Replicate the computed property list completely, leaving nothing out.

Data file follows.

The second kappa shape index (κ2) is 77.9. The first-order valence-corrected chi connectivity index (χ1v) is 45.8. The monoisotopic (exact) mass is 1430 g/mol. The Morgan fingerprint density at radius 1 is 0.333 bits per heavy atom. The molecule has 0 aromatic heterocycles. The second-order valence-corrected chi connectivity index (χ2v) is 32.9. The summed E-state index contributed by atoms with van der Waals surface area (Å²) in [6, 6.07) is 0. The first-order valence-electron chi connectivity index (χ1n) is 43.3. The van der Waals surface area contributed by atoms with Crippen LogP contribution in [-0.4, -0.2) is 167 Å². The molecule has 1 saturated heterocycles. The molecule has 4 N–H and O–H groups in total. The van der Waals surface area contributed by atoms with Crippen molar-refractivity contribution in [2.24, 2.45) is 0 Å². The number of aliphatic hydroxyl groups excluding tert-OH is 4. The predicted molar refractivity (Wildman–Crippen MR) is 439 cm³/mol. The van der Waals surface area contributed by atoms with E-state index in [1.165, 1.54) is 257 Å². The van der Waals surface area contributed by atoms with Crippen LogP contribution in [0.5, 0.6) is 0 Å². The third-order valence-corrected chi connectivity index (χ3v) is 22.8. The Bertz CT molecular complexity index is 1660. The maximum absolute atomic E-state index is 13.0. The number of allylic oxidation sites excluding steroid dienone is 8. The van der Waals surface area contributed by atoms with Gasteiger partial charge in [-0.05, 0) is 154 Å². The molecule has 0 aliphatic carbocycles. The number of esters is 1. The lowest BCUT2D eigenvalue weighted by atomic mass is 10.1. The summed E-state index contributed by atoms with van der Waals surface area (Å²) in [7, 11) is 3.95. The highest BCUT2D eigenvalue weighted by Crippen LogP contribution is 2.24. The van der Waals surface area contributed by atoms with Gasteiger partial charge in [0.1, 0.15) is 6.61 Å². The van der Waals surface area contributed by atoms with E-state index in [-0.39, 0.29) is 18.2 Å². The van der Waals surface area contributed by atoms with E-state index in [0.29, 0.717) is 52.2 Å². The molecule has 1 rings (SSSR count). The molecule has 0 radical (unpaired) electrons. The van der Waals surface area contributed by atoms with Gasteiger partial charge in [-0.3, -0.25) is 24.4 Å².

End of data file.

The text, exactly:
The second kappa shape index (κ2) is 77.9. The first-order valence-corrected chi connectivity index (χ1v) is 45.8. The monoisotopic (exact) mass is 1430 g/mol. The Morgan fingerprint density at radius 1 is 0.333 bits per heavy atom. The molecule has 0 aromatic heterocycles. The second-order valence-corrected chi connectivity index (χ2v) is 32.9. The summed E-state index contributed by atoms with van der Waals surface area (Å²) in [6, 6.07) is 0. The first-order valence-electron chi connectivity index (χ1n) is 43.3. The van der Waals surface area contributed by atoms with Crippen LogP contribution in [-0.4, -0.2) is 167 Å². The molecule has 1 saturated heterocycles. The molecule has 4 N–H and O–H groups in total. The van der Waals surface area contributed by atoms with Crippen molar-refractivity contribution in [2.24, 2.45) is 0 Å². The number of aliphatic hydroxyl groups excluding tert-OH is 4. The predicted molar refractivity (Wildman–Crippen MR) is 439 cm³/mol. The van der Waals surface area contributed by atoms with E-state index in [1.165, 1.54) is 257 Å². The van der Waals surface area contributed by atoms with Crippen LogP contribution in [0.5, 0.6) is 0 Å². The third-order valence-corrected chi connectivity index (χ3v) is 22.8. The Bertz CT molecular complexity index is 1660. The maximum absolute atomic E-state index is 13.0. The number of allylic oxidation sites excluding steroid dienone is 8. The van der Waals surface area contributed by atoms with Gasteiger partial charge in [-0.05, 0) is 154 Å². The molecule has 0 aliphatic carbocycles. The number of esters is 1. The lowest BCUT2D eigenvalue weighted by atomic mass is 10.1. The summed E-state index contributed by atoms with van der Waals surface area (Å²) in [7, 11) is 3.95. The highest BCUT2D eigenvalue weighted by Crippen LogP contribution is 2.24. The van der Waals surface area contributed by atoms with Gasteiger partial charge in [0.1, 0.15) is 6.61 Å². The van der Waals surface area contributed by atoms with E-state index in [-0.39, 0.29) is 18.2 Å². The van der Waals surface area contributed by atoms with E-state index in [0.29, 0.717) is 52.2 Å². The molecule has 1 rings (SSSR count). The molecule has 0 radical (unpaired) electrons. The van der Waals surface area contributed by atoms with Gasteiger partial charge in [-0.3, -0.25) is 24.4 Å².